The Death Ship ploughs through the waves of the Atlantic, endlessly seeking victims, and tonight it will be a good night - but not for the passengers and crew of a cruise ship that is making its way across the ocean. The Captain, Ashland (George Kennedy), is on his last voyage and will hand over the running of the ship to his second-in-command, Marshall (Richard Crenna), in three days. At least that's the idea, but as they settle down for the evening meal at the dance, along with Marshall's family who happen to be aboard, they have no idea of what they will soon face. On the bridge, however, they're all too aware: the Death Ship bearing down on them, refusing to get out of the way, and eventually ramming the cruise ship - for the survivors it will be even more of a nightmare...
Ghost ships, or death ships as they are called here, have been sighted since mankind took to the seas, with famous examples such as the Mary Celeste, the Joyita and more recently the Jian Seng conjuring up unsolvable mysteries and capturing the imagination. However, none of those vessels have gone out of their way to kill anyone (as far as we know, anyway), as the premise in this film has it. Scripted by cult director Jack Hill and David P. Lewis, but attributed to John Robins for Canadian movie business reasons, it's an all too obviously cheap affair, as we see from the first sighting of the Death Ship which consists of the same few day-for-night shots of the villainous transport repeated ad nauseam.
And "ad nauseam" is a good description, because the filmmakers are keen on disgusting the audience in lieu of scaring them. After a load of stock footage to offer the impression of the cruise ship being sunk - I told you this was cheap - our survivors, including the Captain, Marshall and his family, are left floating on a raft out in the middle of nowhere, but as luck would have it, there's another craft approaching. Bad luck, that is, for it's the Death Ship, although they aren't aware of that and manage to clamber aboard, but not before the borderline delirious Ashland gets covered with leaking oil. They set about making themselves at home, forced to shrug off the cruise's chief entertainer being dumped in the sea to drown by a rogue rope (the Death Ship must have heard his act), but there is no peace to be had there.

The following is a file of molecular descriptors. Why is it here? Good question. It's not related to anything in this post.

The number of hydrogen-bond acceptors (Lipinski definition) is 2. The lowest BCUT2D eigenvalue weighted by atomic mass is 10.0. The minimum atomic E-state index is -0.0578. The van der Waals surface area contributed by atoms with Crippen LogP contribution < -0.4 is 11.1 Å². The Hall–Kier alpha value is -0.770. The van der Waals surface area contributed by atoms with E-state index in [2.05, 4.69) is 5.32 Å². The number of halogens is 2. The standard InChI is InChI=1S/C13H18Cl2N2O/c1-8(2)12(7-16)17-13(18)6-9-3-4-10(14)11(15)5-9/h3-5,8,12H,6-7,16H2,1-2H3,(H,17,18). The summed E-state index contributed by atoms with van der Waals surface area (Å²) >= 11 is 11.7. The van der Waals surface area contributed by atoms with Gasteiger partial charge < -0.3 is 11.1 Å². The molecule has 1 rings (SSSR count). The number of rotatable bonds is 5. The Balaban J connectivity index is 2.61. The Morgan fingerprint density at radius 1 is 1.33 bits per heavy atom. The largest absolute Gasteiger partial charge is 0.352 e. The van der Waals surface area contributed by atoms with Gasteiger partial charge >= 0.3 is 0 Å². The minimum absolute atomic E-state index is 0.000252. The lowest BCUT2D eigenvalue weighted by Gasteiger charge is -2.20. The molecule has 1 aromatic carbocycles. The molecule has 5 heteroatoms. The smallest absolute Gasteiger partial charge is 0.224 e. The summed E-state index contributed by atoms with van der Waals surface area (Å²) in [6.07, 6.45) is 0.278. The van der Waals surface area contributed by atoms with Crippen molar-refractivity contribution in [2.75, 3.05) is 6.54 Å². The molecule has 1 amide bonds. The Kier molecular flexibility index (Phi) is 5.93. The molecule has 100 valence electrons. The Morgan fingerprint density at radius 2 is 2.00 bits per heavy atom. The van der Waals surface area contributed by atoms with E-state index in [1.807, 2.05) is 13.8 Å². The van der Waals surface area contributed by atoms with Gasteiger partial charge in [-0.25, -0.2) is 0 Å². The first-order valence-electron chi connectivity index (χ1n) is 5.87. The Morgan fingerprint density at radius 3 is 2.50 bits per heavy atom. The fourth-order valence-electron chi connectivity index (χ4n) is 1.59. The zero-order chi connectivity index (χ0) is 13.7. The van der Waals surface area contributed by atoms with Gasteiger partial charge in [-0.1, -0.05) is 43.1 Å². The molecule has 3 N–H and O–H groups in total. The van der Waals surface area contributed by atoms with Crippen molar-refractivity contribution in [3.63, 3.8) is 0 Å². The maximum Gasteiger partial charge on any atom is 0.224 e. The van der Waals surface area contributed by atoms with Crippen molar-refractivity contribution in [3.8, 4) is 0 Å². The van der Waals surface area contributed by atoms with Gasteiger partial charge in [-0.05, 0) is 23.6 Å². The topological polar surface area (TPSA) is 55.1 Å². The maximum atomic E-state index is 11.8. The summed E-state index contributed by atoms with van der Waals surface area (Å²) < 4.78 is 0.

Basically, after its Poseidon Adventure beginning, this is very much in the tradition of the slasher movies popular at the time, only instead of a marauding killer in a mask, you get, erm, a marauding ship that kills off its victims with bits and pieces it finds around the place. The comic relief is left to Marshall's children, such as it is, but mainly the film relies on unpleasant business to keep you watching. It turns out that this is a Nazi torture ship (if there ever was such a thing) they're on, and Ashland embraces the notion by dressing up in a Nazi uniform and making pronouncements on the subject of the ship running on blood. So he's no help. Marshall realises quickly that they have to get off the ship ASAP, but that is easier said than done as the lifeboats have been set adrift overboard. The Nazi connection could have been the jumping off point for musing on how such evil is difficult to banish, but here it's simply a cardboard bogeyman, and the whole production has a thrown together air that is responsible for its creepy moments despite itself. Music by Ivor Slaney.
[Nucleus have gone to town on the Region 2 DVD, the standout an excellent featurette on the making of the film, with most of the participants expressing surprise that the film has any cult status at all. Also included are trailers, script pages, and an audio commentary, among other things.]